IETF A. Freytag
Internet-Draft ASMUS, Inc.
Intended status: Standards Track J. Klensin
Expires: October 1, 2017
A. Sullivan
Dyn, Inc.
March 30, 2017

Those Troublesome Characters: A Registry of Unicode Code Points Needing Special Consieration When Used in Network Identifiers


Unicode's design goal is to be the universal character set for all applications. The goal entails the inclusion of very large numbers of characters. The sheer size of the repertoire increases the possibility of accidental or intentional use of characters that can cause confusion among users, particularly where linguistic context is ambiguous, unavailable, or impossible to determine. A registry of code points that can be sometimes especially problematic may be useful to guide system administrators in setting parameters for allowable code points in an identifier system, and to aid applications in creating security aids for users.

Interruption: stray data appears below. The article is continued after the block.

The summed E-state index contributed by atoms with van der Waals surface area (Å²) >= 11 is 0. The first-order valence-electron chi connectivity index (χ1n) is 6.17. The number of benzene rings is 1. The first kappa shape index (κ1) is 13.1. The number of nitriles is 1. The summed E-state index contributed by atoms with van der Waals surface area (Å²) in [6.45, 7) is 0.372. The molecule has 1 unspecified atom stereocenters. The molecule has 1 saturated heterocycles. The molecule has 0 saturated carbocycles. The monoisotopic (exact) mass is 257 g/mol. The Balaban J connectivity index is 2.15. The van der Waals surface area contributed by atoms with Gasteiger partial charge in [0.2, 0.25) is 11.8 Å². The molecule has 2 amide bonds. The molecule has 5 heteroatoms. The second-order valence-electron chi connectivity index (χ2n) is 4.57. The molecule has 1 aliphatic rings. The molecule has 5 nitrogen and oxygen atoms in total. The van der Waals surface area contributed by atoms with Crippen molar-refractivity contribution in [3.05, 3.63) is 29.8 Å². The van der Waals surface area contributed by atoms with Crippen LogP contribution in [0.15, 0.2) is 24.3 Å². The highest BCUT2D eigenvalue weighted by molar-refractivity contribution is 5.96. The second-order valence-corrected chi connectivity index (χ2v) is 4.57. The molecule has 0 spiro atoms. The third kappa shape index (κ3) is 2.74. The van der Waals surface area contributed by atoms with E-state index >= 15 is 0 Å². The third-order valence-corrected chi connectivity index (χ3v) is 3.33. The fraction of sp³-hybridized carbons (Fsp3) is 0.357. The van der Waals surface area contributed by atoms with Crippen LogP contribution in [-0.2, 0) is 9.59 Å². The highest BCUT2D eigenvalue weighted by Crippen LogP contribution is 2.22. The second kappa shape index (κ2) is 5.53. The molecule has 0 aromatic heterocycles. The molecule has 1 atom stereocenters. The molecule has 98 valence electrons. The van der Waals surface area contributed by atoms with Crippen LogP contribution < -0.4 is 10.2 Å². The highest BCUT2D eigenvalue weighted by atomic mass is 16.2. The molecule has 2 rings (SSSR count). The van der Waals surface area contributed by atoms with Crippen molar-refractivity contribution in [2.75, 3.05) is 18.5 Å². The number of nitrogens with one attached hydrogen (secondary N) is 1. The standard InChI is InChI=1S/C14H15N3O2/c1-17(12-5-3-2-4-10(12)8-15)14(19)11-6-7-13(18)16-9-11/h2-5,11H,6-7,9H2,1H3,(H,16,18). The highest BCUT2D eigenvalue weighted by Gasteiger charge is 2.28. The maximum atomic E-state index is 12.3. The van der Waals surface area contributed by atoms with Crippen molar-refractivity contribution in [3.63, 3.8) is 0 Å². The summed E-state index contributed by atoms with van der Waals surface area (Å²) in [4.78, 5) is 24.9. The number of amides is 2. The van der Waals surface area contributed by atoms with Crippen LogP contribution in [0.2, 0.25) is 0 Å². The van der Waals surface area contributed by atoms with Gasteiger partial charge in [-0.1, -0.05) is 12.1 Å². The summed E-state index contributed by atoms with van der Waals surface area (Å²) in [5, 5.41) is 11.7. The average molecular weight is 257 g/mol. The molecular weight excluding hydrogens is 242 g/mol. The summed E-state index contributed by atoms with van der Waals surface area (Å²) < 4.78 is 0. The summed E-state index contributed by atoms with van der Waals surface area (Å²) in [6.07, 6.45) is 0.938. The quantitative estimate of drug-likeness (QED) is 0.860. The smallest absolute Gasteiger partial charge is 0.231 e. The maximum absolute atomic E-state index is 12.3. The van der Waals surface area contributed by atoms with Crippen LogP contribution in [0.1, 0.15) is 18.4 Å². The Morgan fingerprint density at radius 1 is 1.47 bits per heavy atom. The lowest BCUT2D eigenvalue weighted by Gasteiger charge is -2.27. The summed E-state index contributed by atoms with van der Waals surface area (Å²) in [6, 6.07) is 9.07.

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Table of Contents

1. Unicode code points and identifiers

Unicode [CREF1]ajs: reference goes here; references mostly careless in this draft is a coded character set that aims to support every writing system. Writing systems evolve over time, and are sometimes influenced by one another. As a result, Unicode encodes many characters that, to a reader, appear to be the same thing; but that are encoded differently from one another. This sort of difference is usually not important in written texts, because competent readers and writers of a language are able to compensate for the selection of the "wrong" character when reading or writing.